Moment of the Decade: #2 The Coalition

If you missed it, I asked readers to nominate, then vote, on Canada’s top political moment of the decade. Over the first two weeks of January, I’m counting down the top 10 vote getters. Tomorrow, I reveal the complete voting results and the number one moment of the decade.

If nothing else, it made Canadians pay attention to politics.

Over the past year, people had complained about how dull our politics were – the Americans had just gone through a thrilling election whereas you’d be hard pressed to find anyone who could tell you anything memorable about our election that had happened around the same time. There’d been something about sweater vests and puffins, but nothing had really happened, and nothing had really changed.

Then, for a fortnight in December, everyone paid attention. And I mean everyone. That Christmas, friends and family who couldn’t name their local MP didn’t want to talk to me about anything except the coalition. And they all had an opinion. Someone had committed an affront to democracy – just who had committed what affront depended on who you asked. Those dastardly Liberals were going to use the separatists to steal an election! That bully Stephen Harper was using an economic crisis to play petty politics!

In one of my favourite political memories, I bundled up on a cold Toronto Saturday and visited a pair of competing rallies, both accusing opposites side of subverting democracy. At one rally, the coalition was described as “the saddest moment in the history of Canada” and a “coup”. At the other, Jack Layton talked about how Stephen Harper had “taken away your right to vote”.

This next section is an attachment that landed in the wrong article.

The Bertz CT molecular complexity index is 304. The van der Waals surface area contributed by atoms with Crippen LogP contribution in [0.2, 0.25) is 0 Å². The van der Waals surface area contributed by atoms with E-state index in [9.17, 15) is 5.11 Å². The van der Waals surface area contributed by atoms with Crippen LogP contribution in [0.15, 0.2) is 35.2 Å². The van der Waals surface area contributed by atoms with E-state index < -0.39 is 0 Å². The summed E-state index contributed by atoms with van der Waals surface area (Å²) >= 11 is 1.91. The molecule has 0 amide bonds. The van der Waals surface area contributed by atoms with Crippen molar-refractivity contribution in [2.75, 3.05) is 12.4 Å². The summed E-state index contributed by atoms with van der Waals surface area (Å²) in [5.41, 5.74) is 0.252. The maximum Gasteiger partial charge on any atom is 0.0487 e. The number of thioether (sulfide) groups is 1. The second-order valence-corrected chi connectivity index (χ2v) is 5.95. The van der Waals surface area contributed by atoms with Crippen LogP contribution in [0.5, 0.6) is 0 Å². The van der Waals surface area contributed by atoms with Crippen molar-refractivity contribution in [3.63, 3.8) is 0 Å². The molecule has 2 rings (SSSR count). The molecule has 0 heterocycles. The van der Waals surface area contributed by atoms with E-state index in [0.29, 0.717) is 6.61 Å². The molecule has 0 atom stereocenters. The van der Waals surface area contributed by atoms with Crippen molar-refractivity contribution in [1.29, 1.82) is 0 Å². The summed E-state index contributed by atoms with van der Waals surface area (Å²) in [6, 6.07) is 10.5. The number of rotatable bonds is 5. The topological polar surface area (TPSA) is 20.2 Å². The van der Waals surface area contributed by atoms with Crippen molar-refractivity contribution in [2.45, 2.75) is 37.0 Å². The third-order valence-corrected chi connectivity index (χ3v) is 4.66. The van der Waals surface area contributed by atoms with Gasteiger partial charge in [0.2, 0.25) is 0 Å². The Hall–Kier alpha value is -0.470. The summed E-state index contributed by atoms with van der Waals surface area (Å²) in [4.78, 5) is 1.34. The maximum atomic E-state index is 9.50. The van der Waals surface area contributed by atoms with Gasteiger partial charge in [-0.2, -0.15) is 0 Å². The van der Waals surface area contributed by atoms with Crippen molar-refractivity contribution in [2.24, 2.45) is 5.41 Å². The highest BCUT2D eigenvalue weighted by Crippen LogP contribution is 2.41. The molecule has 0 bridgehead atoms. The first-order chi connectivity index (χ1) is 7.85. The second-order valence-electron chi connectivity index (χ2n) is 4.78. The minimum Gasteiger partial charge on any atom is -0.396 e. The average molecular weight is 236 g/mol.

Looking back, it’s actually easy to see how it all happened. The Liberals were weak and Harper went for the jugular. The opposition fought back with the only weapon they had. So Harper backed down. But this was the only chance Stéphane Dion and Jack Layton would ever have at power so they kept punching. So Harper used the only weapon he had and prorogued. Then Michael Ignatieff saw an opportunity to skip the unpleasantness of a leadership race and he took it.

It was wild, it was exciting, but even with emotions higher than they’d ever been, it really wasn’t anything more than a bunch of politicians behaving completely rationally, like basic game theory would expect them to. One by one, they saw an opportunity for power and they took it. Even though we faulted them at the time, can you really blame politicians for doing what politicians do?

Posted on by CalgaryGrit in Political moment of the decade

About CalgaryGrit

A former Calgary Liberal, now living in Toronto. My writings on politics can be found at and online at the National Post.

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